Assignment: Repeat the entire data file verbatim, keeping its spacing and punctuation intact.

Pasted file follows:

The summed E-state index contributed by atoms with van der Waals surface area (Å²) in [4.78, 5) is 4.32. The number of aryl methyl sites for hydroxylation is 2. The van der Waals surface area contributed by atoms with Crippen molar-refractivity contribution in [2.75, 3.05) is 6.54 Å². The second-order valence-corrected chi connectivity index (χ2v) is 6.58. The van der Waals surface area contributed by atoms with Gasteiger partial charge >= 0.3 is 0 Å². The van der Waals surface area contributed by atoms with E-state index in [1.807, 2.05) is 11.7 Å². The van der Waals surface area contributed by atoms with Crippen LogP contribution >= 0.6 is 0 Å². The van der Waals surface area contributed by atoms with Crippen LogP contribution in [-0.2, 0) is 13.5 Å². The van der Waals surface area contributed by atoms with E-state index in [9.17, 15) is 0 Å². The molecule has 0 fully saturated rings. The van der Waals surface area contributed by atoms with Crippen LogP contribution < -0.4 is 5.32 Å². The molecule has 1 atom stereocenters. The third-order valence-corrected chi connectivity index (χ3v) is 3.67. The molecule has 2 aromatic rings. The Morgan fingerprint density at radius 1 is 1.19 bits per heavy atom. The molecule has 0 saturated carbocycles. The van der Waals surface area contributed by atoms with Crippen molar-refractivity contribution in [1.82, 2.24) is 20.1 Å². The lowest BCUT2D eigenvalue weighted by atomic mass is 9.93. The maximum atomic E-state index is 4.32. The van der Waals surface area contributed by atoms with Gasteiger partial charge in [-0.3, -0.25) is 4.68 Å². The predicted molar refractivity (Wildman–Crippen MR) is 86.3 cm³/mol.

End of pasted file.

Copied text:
The summed E-state index contributed by atoms with van der Waals surface area (Å²) in [4.78, 5) is 4.32. The number of aryl methyl sites for hydroxylation is 2. The van der Waals surface area contributed by atoms with Crippen molar-refractivity contribution in [2.75, 3.05) is 6.54 Å². The second-order valence-corrected chi connectivity index (χ2v) is 6.58. The van der Waals surface area contributed by atoms with Gasteiger partial charge >= 0.3 is 0 Å². The van der Waals surface area contributed by atoms with E-state index in [1.807, 2.05) is 11.7 Å². The van der Waals surface area contributed by atoms with Crippen LogP contribution >= 0.6 is 0 Å². The van der Waals surface area contributed by atoms with Crippen LogP contribution in [-0.2, 0) is 13.5 Å². The van der Waals surface area contributed by atoms with E-state index in [9.17, 15) is 0 Å². The molecule has 0 fully saturated rings. The van der Waals surface area contributed by atoms with Crippen LogP contribution < -0.4 is 5.32 Å². The molecule has 1 atom stereocenters. The third-order valence-corrected chi connectivity index (χ3v) is 3.67. The molecule has 2 aromatic rings. The Morgan fingerprint density at radius 1 is 1.19 bits per heavy atom. The molecule has 0 saturated carbocycles. The van der Waals surface area contributed by atoms with Crippen molar-refractivity contribution in [1.82, 2.24) is 20.1 Å². The lowest BCUT2D eigenvalue weighted by atomic mass is 9.93. The maximum atomic E-state index is 4.32. The van der Waals surface area contributed by atoms with Gasteiger partial charge in [-0.3, -0.25) is 4.68 Å². The predicted molar refractivity (Wildman–Crippen MR) is 86.3 cm³/mol.